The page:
Following plating on selection plates, a total of 17 positive colonies were isolated. These colonies were expanded and the plasmids screened by restriction digest to confirm the presence of DNA fragments. All 17 interacting clones were subjected to nucleotide sequence analysis that identified all the 17 DNA fragments to encode human Ropporin. The interaction between Sp17 and Ropporin was further confirmed by a second round of yeast 2-hybrid interaction.

Ropporin is a novel CT antigen in hematologic malignancies

Using a pair of sequence-specific primers in RT-PCR on total RNA derived from a panel of normal tissues, we next determined the normal tissue expression of human Ropporin gene. Ropporin shows a very restricted normal tissue expression; transcripts encoding Ropporin could not be detected in any of the normal tissues except in testis and fetal liver (Fig. 1). Although not designed primarily for quantification, the signals obtained from fetal spleen were consistently much lower than that from normal testis, suggesting the presence of much lower transcript numbers in the fetal spleen.

Figure 1.

Expression of Ropporin mRNA, as detected by RT-PCR, in a panel of normal tissues (M = molecular marker; 1 = negative control; 2 = positive control; 3 = liver; 4 = lung; 5 = prostate; 6 = spleen; 7 = brain; 8 = pancreas; 9 = prostate; 10 = placenta; 11 = skeletal muscle;12 = thyroid; 13 = stomach; 14 = small intestine; 15 = uterus; 16 = kidney; 17 = heart; 18 = fetal liver; 19 = testis).

Having demonstrated the very restricted normal tissue expression of human Ropporin gene, we next determined whether or not Ropporin was being expressed by tumor cells from patients with hematologic malignancies. Transcripts encoding Ropporin could be detected in the tumor cells derived from the bone marrow in 6 of 16 (37.5%) cases of multiple myeloma, 6 of 14 (43%) cases of chronic lymphocytic leukemia and 2 of 11 (18%) cases of acute myeloid leukemia (Fig. 2). In contrast, Ropporin transcripts were not detected in the PBMC from any of 17 healthy donors (p < 0.02, χ2 test) and bone marrow/peripheral blood stem cells from 11 healthy donors (p < 0.02, χ2 test).

Figure 2.

Analysis for Ropporin mRNA in tumor cells derived from patients with hematologic malignancies. (a) RT-PCR showing the expression of Ropporin gene in patients with hematologic malignancies (1 = bone marrow; 2 = peripheral blood leukocytes; 3 = MM; 4 = MM; 5 = AML; 6 = CLL; 7 = testis; 8 = positive control using a Ropporin plasmid; 9 = negative control; M = molecular marker; a = PCR of DNase-treated RNA; b = RT-PCR for Ropporin gene segment; c = RT-PCR for β-actin gene segment). (b) Restriction digest with BclI of Ropporin PCR products produced two DNA fragments of 397 and 256 bp, showing the specificity of the PCR products (1 = normal testis; 2 = MM; 3 = MM; 4 = AML; 5 = CLL; M = molecular marker; a = BclI digest; b = mock digest).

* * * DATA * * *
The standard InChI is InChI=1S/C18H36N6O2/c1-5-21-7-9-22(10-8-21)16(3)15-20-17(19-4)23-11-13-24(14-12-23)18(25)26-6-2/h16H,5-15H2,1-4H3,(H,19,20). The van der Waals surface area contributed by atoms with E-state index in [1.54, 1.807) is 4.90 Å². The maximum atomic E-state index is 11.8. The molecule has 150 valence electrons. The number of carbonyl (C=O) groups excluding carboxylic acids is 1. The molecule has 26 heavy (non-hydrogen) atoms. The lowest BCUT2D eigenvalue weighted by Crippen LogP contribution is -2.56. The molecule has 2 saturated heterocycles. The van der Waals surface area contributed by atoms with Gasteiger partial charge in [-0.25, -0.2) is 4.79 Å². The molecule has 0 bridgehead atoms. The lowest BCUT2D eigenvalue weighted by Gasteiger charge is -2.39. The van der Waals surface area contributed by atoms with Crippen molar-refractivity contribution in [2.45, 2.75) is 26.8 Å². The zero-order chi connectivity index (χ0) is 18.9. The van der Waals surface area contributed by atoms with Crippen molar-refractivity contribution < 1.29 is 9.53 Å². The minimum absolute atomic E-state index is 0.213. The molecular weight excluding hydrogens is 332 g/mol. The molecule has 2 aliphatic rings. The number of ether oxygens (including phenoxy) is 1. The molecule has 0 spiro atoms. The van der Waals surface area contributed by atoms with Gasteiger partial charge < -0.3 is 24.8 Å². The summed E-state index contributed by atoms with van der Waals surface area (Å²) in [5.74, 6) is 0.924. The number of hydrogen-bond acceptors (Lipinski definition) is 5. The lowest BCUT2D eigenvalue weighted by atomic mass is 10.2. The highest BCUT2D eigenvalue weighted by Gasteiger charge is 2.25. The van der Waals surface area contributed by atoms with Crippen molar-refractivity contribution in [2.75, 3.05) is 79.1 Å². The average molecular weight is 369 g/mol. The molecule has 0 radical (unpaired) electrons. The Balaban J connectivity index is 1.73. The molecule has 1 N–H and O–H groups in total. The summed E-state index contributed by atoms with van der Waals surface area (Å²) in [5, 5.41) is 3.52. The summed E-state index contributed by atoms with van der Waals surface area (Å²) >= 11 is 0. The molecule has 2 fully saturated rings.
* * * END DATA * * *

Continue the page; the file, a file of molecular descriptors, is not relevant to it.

The identity of the PCR products was confirmed either by sequence analysis or by restriction digest. There is a BclI internal restriction site within the Ropporin cDNA. Restriction digest analysis with BclI produced two Ropporin gene fragments of 397 and 256 bp (Fig. 2b). These results, therefore, indicate that Ropporin is aberrant expressed in tumor cells from patients with hematologic malignancies and suggest that Ropporin is a novel CT antigen.

Since Ropporin interacts with Sp17 in the yeast 2-hybrid system, we next determined whether or not the expression of Ropporin in tumor cells was random or coordinated to the expression of Sp17. The frequencies of Sp17 expression in this cohort of samples were higher than previously reported6 because these were not consecutive samples and were selected for high frequencies of Sp17 expression. We found that, although Ropporin was coexpressed with Sp17 in some samples, expression of Sp17 did not necessarily predict for the expression of Ropporin in individual tumor specimens (Table I). Only 40% of Sp17+ tumor specimens were also positive for Ropporin expression, suggesting that the expression of Ropporin gene by the tumor cells in most patients is likely a random process rather than being coordinated to the expression of Sp17.

Table I. Expression of Ropporin and its Relationship to Sp17 Expression in Hematologic Malignancies
DiagnosisRop+/Sp17+Rop+/Sp17−Rop−/Sp17+Rop−/Sp17−
MM (n = 16)5173
CLL (n = 14)5153
AML (n = 11)2063

Successful generation of recombinant Ropporin protein

The coding sequence of human Ropporin was sub-cloned into pQE30 plasmid and expressed in E. coli (Top10) as a fusion protein with a 6-histidine tag at NH2-terminal. The protein was purified in a Ni+ Sepharose column, then fractionated by SDS-PAGE gel electrophoresis and detected by Coomassie blue staining (Fig. 3). Successful generation of recombinant human Ropporin protein was confirmed by Western blot analysis (Fig. 3) using an antibody directed to His-tag antibody as well as antisera directed at mouse Ropporin that cross-react with human Ropporin.

Figure 3.